Wed, 29 Jan 2014 17:49:51 GMT
In the last few weeks the subject that’s been getting up everyone’s noses is the white stuff. It’s pure, powdery and irresistibly addictive. I’m talking, of course, about sugar (why, what else did you think I meant?) The debate about its effects on health and obesity is likely to infiltrate all parts of the industry. Food brands and retailers will have to decide between ploughing on as normal, re-appraising their sucrose, glucose and fructose-laden recipes, or mounting a communications counterstrike. Strategists and creatives will have to figure out how to deflect or deny. And for the rest of us, well it’s going to put a dampener on coffee-and-a-cake morning meetings.
According to the Harvard School of Public Health, the average American consumes a whopping 350 calories per day of ‘added sugar’ (i.e. not those occurring naturally in foods like milk and fruit but those added to processed food) when the recommended daily amount is 100 calories for women. For decades fat intake has been blamed for health problems like heart disease and weight gain, but now some experts think that sugar is at fault. Which is going to be a big issue for anyone working for confectionary brands. And cereal brands. And industrial bakers. And baked bean brands. And supermarkets.
Suspicions surrounding sugar’s role as the villain of the global obesity epidemic have been growing for some time, but up until now has been relatively ignorable. Throughout 2012 and 2013, anti-sugar voices were certainly growing louder, with books like endocrinologist Dr Robert Lustig’s book Fat Chance: The Hidden Truth About Sugar and John Yudkin’s Pure, White and Deadly: How Sugar Is Killing Us presenting the biochemstry for a lay audience. (Full disclosure: I read Lustig’s book about eight months ago and the evidence I’ve found there and elsewhere seems convincing, though I’m no expert and could very well be wrong.) But despite the TedX talks and the odd newspaper article, the demonization of sugar had not quite become a mainstream pursuit. Sugar-loaded ‘low fat’ foods and fruit juice (i.e. liquid fructose) continued to market themselves as ‘healthy’ with little push back from the consumer.
But – and I have a suspicion that this might be purely to do with a collective, post-Christmas chocolate hangover – the sugar debate has dominated the first few weeks of 2014. At the very end of December, the W.H.O. revealed that it is considering cutting the recommended sugar intake from 10 % of our daily calories to 5%, proving that this was no longer a fringe debate. In the UK, both the BBC and Channel 4 have created well-publicised documentaries about the sweet stuff. The Action on Sugar Group, an organisation of medical experts, scientists and health policy researchers, grabbed headlines with the launch of a global campaign to put pressure on governments and the food industry. And, if that doesn’t prove that brands and advertising agencies need to engage, well, Marketing Week ran a fairly challenging cover story on it in their most recent issue.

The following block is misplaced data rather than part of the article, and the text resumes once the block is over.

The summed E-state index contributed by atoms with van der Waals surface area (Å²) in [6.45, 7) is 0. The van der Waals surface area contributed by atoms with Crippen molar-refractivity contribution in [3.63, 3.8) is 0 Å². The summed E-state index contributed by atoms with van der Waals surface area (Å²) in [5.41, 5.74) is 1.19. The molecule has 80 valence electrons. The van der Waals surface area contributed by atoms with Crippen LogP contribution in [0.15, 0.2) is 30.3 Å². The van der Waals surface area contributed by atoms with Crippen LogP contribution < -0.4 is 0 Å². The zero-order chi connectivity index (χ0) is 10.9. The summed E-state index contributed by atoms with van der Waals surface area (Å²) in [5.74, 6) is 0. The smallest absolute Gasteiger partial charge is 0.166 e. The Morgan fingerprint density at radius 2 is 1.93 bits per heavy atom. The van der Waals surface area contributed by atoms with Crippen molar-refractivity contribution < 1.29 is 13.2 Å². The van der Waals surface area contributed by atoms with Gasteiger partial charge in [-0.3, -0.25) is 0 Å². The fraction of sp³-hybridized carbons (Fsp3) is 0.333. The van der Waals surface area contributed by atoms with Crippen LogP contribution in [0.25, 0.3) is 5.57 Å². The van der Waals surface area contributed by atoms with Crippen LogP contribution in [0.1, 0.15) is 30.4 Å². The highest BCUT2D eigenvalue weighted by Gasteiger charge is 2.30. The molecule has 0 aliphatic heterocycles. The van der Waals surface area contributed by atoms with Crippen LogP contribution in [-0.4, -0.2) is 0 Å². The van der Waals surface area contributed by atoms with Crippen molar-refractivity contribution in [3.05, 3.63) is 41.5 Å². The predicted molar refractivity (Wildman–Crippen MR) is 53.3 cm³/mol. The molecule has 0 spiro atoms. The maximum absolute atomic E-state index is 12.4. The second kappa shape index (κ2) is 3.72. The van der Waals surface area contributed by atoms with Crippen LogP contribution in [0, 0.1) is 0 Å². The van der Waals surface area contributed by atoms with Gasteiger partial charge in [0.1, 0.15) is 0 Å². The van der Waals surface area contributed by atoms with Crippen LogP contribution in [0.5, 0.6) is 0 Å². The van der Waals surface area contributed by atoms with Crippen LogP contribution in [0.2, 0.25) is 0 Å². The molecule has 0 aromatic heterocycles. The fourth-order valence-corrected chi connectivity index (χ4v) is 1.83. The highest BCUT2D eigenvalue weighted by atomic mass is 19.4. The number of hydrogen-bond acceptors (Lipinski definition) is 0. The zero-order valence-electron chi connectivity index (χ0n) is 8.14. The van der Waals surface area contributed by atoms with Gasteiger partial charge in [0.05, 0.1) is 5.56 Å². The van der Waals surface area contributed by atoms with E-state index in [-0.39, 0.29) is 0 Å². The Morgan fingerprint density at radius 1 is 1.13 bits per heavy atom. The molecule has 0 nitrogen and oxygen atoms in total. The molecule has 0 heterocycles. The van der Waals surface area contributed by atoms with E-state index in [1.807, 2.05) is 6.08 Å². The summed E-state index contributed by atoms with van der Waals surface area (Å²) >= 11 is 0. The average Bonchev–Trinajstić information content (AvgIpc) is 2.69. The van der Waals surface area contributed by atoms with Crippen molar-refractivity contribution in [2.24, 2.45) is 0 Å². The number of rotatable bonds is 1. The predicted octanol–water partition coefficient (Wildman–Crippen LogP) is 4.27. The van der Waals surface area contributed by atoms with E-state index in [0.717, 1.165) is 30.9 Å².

But then… ‘engaging’ is easier said than done. Just look at the cringefest Coca-Cola unleashed when they weighed in on the obesity debate last year with their pro-calorie counting, pro-exercise campaign ‘Coming Together’. It’s tricky to be convincingly sincere about ‘moderation’ when you’re one of the world’s largest multi-nationals and your business thus far has thrived on selling as much pop as possible. Err… did someone say ‘disingenuous?’ No? How about ‘cognitive dissonance’?
Uni-directional, single message propaganda drive ain’t gonna cut it. We’re not stupid. Or, at least, we don’t like to feel like we’re stupid. Or, at least, we don’t like being made to feel like you think we’re stupid… And neither can brands pretend that the social revolution of the past decade didn’t happen. We’ve become more acclimatised to being able to talk to brands, we expect greater transparency. Plus (she said, naively), there’s also the question of morality. Brands have exploited the whole ‘ethical business’ platform so wholly over the past few years that if the medical establishment does side with the anti-sugar campaigners, these brands are going to find that platform increasingly shoogly.
So, depending how government policy and scientific consensus shifts, there’s going to be a strategic obstacle course to navigate. I suspect that there’s going to be conflict between brand clients and agencies too. For agencies it would be far easier to market a good news story of a company that’s completely overhauled its produce for the sake of its consumers health. For brands it may feel less disruptive to adopt a ‘business as usual’ approach while creatives and consultants distract the public with a more palatable spin on the truth. The end result is likely to be some sort of fudge. Sweet… delicious… fudge.
For now, although momentum is growing, there’s still a great deal of tension between interested parties and, despite the high profile coverage, no definitive consensus has been reached. The next few months are going to be interesting – how will the big multinationals react? What will that mean for ad agencies and the kind of content they’ll need to create? Lots of questions to chew on, though for now I’m going to have to sign off. Really craving a Mars Bar.
Categories: Carbonated Drinks, SweetLBB Editorial, Wed, 29 Jan 2014 17:49:51 GMT